You can also take a look by the way at the CMY Plates on their own, so you can get a sense of what kind of shadow details been offloaded to the black plate or you could go to Proof Setup and you could proof your image as it might look to someone who's colorblind, if that's a concern of yours. Anyway, I'm going to switch back to Working CMYK. Then I'll go up here to the View menu and turn on the Gamut Warning command as well, Ctrl+Shift+Y, Command+Shift+Y on the Mac. All right, now having done that, let's m go up to the Edit menu and choose the I' Color Settings command because now we can actually preview changes made to our CMYK proofing on-the-fly.
So I'll go ahead and choose that command and notice that my settings are set to Best Workflow CS5 just as I had you do at the outset of the course. Also notice that my CMYK Working Space is U.S. Web Coated (SWOP) as it is by default here in the States. I'm going to go ahead and move my dialog-box over as far as I can, so I can see the entire width of the image. Then I'll switch from U.S. web Coated to U.S. Web Uncoated. Notice just by virtue of the fact that I'm changing the paper stock, I have lots more gamut warnings going on inside of my image and I'm losing some color saturation as well.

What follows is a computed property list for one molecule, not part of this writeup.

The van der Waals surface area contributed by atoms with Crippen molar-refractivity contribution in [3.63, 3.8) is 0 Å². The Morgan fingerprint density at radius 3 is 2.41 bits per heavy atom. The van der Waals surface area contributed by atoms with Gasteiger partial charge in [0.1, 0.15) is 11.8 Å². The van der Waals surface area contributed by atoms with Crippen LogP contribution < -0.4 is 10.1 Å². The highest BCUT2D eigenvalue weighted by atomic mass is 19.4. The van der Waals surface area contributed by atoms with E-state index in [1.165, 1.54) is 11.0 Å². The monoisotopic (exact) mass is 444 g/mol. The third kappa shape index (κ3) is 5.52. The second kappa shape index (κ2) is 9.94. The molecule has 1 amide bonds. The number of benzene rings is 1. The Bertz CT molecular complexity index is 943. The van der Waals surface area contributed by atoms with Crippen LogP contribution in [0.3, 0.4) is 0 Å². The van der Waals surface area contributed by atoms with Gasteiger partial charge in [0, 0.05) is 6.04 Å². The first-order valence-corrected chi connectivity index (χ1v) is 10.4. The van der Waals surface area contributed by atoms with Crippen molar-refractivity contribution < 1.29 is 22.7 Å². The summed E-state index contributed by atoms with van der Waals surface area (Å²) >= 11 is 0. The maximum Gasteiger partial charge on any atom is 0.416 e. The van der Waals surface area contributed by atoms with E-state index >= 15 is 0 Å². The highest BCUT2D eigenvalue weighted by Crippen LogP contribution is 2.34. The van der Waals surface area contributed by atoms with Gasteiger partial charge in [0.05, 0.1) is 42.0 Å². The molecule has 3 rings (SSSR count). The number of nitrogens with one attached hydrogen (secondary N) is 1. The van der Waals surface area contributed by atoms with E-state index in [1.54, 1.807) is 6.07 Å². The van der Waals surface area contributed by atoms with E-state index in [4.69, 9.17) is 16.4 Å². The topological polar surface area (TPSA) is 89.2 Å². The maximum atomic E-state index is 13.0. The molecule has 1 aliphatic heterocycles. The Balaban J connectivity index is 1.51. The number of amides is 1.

That's because everything; the ink, the paper stock, the press conditions, the press itself, everything affects how accurately your colors are going to output. So, if you decide to cut corners and no value judgment here, just let's say your budget doesn't permit you to buy coated paper stock, why then, you're going to have to accept the fact that you're going to lose color quality from your full-color images that you're printing from Photoshop. Now, some of these color profiles, I suspect, are more accurate than others. For example, if I switch to US Newsprint, why then my gamut warnings just almost totally go away.